The Cortes Island Fire Department wants to expand its service to include first response for medical emergencies. This issue is one of the referenda planned for the community following a non-binding vote in the fall. File photo/Campbell River Mirror

Cortes referenda won’t proceed as quickly as some hope

SCCA wants parcel tax taken off table as option to raise revenue

It might take a little longer for two referenda on Cortes Island to go before voters.

Area B Director Noba Anderson, who sits on the Strathcona Regional District board, had hoped to have residents vote as soon as possible in order to get the items into the next SRD budget, should they each pass a binding referendum.

“We’ve been at this for nine years on Cortes now,” she said. “We have gone through so much due process on this one…. The work has been done, the bylaws are prepared.”

One referendum question concerns a tax to support first responder training for the fire department.

RELATED STORY: Cortes Island emergency response service goes to referendum

The second is to establish the hall tax to support operations for two Cortes Island groups that provide community programming. Each received ample support during a non-binding vote in tandem with the fall local government elections – a so-called “referendum on the referendum” – to be brought forward again.

RELATED STORY: Cortes Island binding referenda to proceed in tandem

The plan through the hall tax is to raise $75,000 a year for the groups to use to help with operating costs and programming. However, in response to a request from a local community associations, Anderson suggested deleting a reference to the possibility of a parcel tax as a means to generate revenue for community hall operations.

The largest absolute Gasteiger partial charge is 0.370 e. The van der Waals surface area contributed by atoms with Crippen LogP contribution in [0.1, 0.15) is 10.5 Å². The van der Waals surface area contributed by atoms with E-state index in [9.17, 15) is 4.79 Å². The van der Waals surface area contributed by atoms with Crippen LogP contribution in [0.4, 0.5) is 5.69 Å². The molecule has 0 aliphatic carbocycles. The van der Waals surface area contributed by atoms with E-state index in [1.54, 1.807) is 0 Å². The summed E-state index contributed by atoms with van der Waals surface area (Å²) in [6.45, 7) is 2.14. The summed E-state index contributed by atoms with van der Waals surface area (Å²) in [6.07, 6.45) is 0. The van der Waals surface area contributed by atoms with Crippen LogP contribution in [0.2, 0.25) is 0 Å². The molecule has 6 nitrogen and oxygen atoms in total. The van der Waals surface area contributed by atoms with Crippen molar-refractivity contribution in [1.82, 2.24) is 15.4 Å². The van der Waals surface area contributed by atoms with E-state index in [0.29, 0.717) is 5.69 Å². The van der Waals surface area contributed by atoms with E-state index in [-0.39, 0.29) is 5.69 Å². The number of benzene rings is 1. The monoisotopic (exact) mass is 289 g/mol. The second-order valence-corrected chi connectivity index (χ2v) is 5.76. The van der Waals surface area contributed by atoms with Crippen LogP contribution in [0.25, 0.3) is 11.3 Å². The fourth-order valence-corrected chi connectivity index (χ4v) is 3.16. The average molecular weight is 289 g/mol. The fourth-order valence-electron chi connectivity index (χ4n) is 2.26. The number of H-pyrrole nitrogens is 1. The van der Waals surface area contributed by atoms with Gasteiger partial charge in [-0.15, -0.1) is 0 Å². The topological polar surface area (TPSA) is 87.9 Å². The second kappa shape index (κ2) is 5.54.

At the latest SRD board meeting, directors had concerns about the pace of putting the bylaws through to go to referendum, with several wanting to give the public more opportunities in light of changes proposed to how the hall tax would be generated, such as removing the parcel tax as an option.

Area C Director Jim Abram said it was not realistic to try to get the questions to referendum and have them included in the 2019 budget cycle.

“The bylaws are not complete, they’re not ready,” he said. “I don’t know why we’re so intent on doing them right now.”

Area D Director Brenda Leigh echoed this, saying the SRD board should take into account opinions from those opposed. She said she had heard concerns from Cortes residents via email.

“I don’t think that’s fair to people, to the taxpayers. I think they should have the opportunity,” she said.

Leigh also said she wished to deal with each referendum bylaw separately.

“I may vote differently on each of them,” she said.

Charlie Cornfield, one of the Campbell River directors, said the changes proposed at the Nov. 22 meeting were coming forth from a director’s report rather than an SRD staff report.

“This is not the normal way we would do business,” he said. “Normally, it would be a staff report… not something that a director has written up. That’s why we hire staff.”

Director Andy Adams thanked the Cortes delegation that had presented on the issue and credited Anderson for her work but felt the matter needed more public input.